I³MS - Wriggers Seminar

Location: Seminar room 115, 1st floor, Rogowski building, Schinkelstr. 2

Prof. Dr. Peter Wriggers - Contact Modelling, New Formulations and Insights

Institute of Continuum Mechanics, University of Hanover


The numerical simulation of contact problems is nowadays a standard procedure for many engineering applications. The contact constraints are usually formulated using special interpolations like the mortar method- at the interface. . The aim of this lecture is twofold: (a) exploring the strength of isogeometric methods in contact applications and (b) introducing a new scheme that is based on a space filling mesh in which the contacting bodies can move and interact. The latter is based on a non-classical approach where the medium will be formulated as an isotropic/anisotropic material with changing characteristics and directions.
In the first part of the lecture we will study NURBS-based isogeometric analysis of contact problems and compare with standard C0-continuous Lagrange finite elements. A knot-to-surface (KTS) algorithm is developed to treat the contact constraints with NURBS contact surface discretizations. Qualitative studies deliver satisfactory results for various finite deformation frictionless thermoelastic contact problems. Quantitative studies based on the Hertz problem suggest the need for a relaxation of the mechanical contact constraints that appear in the standard KTS approach. The improved mortar-based KTS algorithm delivers robust and accurate results for NURBS discretizations. As a numerical example the finite deformation of a Grosch wheel is depicted in Figure 1. It is easy to see that knot points of the isogeometric mesh do not relate to the contact constraints. In total, we conclude that NURBS-based isogeometric analysis is a viable technology for contact problems and offers potential accuracy as well as convergence improvements over C0-continuous finite elements. For more details see [1], [2] and [3]. In the second part of the lecture a new approach is followed that provides an alternative method to treat contact problems. It avoids the complexity of the classical schemes related to the exact formulation and enforcement of the contact constraints. The contacting bodies will be imbedded in a medium. This medium will have assigned specific material properties that on one hand approximate rigid body movements before contact and on the other hand account for the contact constraints whenever necessary. Thus the constitutive equations of the medium have to change their properties. This is related to the magnitude of the parameters in space with respect to the movement of the bodies. But also a change from isotropic to anisotropic behaviour will be necessary in order to model frictionless contact in a correct way. A typical computation can be found in Figure 2 which shows the mesh of the entire domain and the deformed contact state. Details can be found in [4].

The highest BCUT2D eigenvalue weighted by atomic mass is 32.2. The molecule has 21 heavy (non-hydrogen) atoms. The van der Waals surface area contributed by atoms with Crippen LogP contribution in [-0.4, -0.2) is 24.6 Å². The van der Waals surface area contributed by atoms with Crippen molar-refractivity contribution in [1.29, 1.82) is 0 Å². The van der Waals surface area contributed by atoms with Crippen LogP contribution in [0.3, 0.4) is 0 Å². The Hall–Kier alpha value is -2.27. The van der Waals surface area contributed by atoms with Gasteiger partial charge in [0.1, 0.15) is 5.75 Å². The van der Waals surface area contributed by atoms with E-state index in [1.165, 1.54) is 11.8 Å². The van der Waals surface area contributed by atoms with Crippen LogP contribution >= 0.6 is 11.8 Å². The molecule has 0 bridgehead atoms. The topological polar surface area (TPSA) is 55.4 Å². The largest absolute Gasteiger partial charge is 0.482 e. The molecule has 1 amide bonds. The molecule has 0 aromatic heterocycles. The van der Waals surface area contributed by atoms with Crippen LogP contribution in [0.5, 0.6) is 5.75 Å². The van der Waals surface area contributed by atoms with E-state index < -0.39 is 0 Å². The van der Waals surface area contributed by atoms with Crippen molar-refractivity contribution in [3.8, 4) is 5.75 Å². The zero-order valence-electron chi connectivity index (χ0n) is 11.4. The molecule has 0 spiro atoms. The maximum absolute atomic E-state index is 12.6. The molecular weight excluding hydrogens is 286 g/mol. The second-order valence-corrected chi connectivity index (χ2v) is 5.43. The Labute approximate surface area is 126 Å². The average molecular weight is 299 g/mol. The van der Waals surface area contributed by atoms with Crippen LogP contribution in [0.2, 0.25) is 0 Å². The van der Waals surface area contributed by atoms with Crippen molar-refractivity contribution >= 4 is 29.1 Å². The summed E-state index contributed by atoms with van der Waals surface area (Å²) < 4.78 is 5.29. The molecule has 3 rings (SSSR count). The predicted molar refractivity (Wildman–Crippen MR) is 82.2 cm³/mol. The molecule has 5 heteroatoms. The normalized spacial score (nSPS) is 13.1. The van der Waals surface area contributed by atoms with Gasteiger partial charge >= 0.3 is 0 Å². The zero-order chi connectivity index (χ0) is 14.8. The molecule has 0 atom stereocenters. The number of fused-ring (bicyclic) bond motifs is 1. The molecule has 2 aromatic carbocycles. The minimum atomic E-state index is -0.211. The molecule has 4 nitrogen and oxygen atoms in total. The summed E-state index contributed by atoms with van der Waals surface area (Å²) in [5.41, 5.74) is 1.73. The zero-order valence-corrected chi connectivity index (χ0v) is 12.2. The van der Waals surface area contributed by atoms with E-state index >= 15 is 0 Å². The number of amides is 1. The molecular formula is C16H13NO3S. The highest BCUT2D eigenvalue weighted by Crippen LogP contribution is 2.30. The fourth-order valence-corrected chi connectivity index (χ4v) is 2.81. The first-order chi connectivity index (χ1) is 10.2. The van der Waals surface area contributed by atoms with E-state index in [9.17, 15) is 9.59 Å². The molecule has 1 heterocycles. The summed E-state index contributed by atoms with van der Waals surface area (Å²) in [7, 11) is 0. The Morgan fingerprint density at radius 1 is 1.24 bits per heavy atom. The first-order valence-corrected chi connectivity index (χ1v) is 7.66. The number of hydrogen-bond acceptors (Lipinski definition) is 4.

[1] I. Temizer, P. Wriggers and T. J. R. Hughes, Contact Treatment in Isogeometric Analysis with NURBS, Computer Methods in Applied Mechanics and Engineering, 200 (2011), 1100–1112 [2] L. de Lorenzis, I. Temizer, P.Wriggers and G. Zavarise, A large deformation frictional contact formulation using NURBS-based isogeometric analysis, International Journal for Numerical Methods in Engineering 87 (2011) 1278–1300. [3] I. Temizer, P. Wriggers and T. J. R. Hughes, Three-Dimensional Mortar-Based Frictional Contact Treatment in Isogeometric Analysis with NURBS, Computer Methods in Applied Mechanics and Engineering, 209-211 (2012), 115–128. [4] P. Wriggers, J. Schr¨oder and A. Schwarz, A finite element method for contact - using a third medium, Computational Mechanics, to appear.